Javascript: add semicolon in correct position?


Is there a way to add a semicolon in the correct position? When writing Javascript, I often find myself writing code like this:

var foo = function foo(a, b, c) {

The beginning of the line works nicely: I just type until I hit the open parenthesis. That will auto-close, positioning the cursor (caret?) between them. Good. So after I’m done with a, b, c I can either move the cursor to the right or hit the closing parenthesis. Then I type another space. And then I type the open brace. And that’s when it gets inconvenient because the brace auto-closes, positioning the cursor between the braces, but the semicolon at the end is missing. So then I hit Return, and this opens a new line for me, but then I have to move the cursor down to the closing brace and append the semicolon and then move up again to type the code I want.

What I want is for a way to have this happen automatically, i.e. either when I hit the open brace, not only append the closing brace but also the semicolon.

Or make ctrl-; not move the cursor. (Then I can hit it between the braces before hitting Return.)

Or something?


Finishing a javascript function without a semicolon is valid syntax, even for JS Lint.


I guess the same question applies to objects and they do require the semi-colon.

You could look at turbo-javascript or atom-semicolons and perhaps some other packages. Or coffeescript :wink:


My understanding is that

function foo() { ... }

does not require a trailing semicolon, but

var foo = function foo() { ... };

is different. Of course, semicolons are auto-inserted anyway, but I prefer to add semicolons myself.


JavaScript NEVER requires semi-colons


It seems atom-semicolons just removes them. (Maybe I’m misunderstanding the code.) And I mentioned the turbo-javascript function ctrl-return in my original post.


I wonder whether I can get used to that coding style… Somehow I’m really attached to these little buggers…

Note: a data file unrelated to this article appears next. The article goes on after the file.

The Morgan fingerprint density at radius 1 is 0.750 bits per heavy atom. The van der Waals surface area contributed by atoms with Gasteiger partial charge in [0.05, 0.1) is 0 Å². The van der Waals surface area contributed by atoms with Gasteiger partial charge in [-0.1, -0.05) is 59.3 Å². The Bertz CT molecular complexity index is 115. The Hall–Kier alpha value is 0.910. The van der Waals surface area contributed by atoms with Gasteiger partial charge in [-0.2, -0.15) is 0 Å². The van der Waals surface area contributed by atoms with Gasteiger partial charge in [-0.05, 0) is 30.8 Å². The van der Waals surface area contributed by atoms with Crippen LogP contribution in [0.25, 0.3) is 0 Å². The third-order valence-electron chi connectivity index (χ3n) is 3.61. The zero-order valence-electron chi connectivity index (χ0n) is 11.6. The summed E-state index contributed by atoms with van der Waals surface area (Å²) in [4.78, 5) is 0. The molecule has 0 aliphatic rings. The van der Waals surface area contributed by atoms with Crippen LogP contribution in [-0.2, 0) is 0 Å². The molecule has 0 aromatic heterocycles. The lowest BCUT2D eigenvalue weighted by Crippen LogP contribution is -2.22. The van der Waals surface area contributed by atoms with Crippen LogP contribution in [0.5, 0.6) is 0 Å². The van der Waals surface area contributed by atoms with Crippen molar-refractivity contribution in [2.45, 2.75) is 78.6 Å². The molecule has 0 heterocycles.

JavaScript doesn’t require whitespace, either. Lots of people use semicolons to add clarity, and Atom should support that.


Atom does support the use of semicolons. Let’s try to keep things in perspective.

@kgrossjo, I feel like what you’re asking for isn’t something that should be provided in the way you’re suggesting. Reading your description of the problem I thought, “Hey, maybe the bracket-matcher package could be extended to support this.” But as I was getting up this morning I thought better of it. We already have a system for doing stuff like this … snippets:

    'prefix': 'fn'
    'body': """
    function $1($2) {

You just type fn, press TAB, enter a couple things and :boom: you’ve got your semi-colon in the right spot.


I would have never thought of snippets. Chic! Très chic!


I also use a custom command to add a ; to the current line and a line break:

atom.workspaceView.command 'custom:semicolonize', ->
    editor = atom.workspace.getActiveEditor()


It’s also worth looking at the snippets that the language-javascript package already provides. There may be snippets that work better for you or would help you make your own snippets better.


@kgrossjo @DawnPaladin I was merely reminding that JS doesn’t require anything regarding semi-colons.

As for coding styles, I won’t engage in a discussion about what’s better or worst as I consider this as purely formal, and I have myself no problem switching from one convention to another when needed (even if I have my own preferences on the matter).

Regarding your initial question (way to ensure semi-colons insertion in specific situation), I think there’s really a room/need for a JS formatting package, I would like to see something in the mood of FDT AS3 formatter or what JDT formatter did for java code, with a complete UI and a preview of what the selected rules do. For reference, it seems there’s already some formatters for ES that could be used as a starting point for such package.
The solution @leedohm suggested is also a good option.


Looking nice. Though I wouldn’t want the cursor to move. (Or I’d like that the cursor jumps back to where it was before, which has the same effect.)


Another option to explore might be fixmyjs. It may, admittedly, do more than you’re looking to do, but it shares the motivation to make tools automatically fix what they know is “wrong”.


For SublimeText there is a plugin called Auto Semicolon, I am working on one for Atom at the moment, I haven’t pushed it up yet but will if you would like to take a look.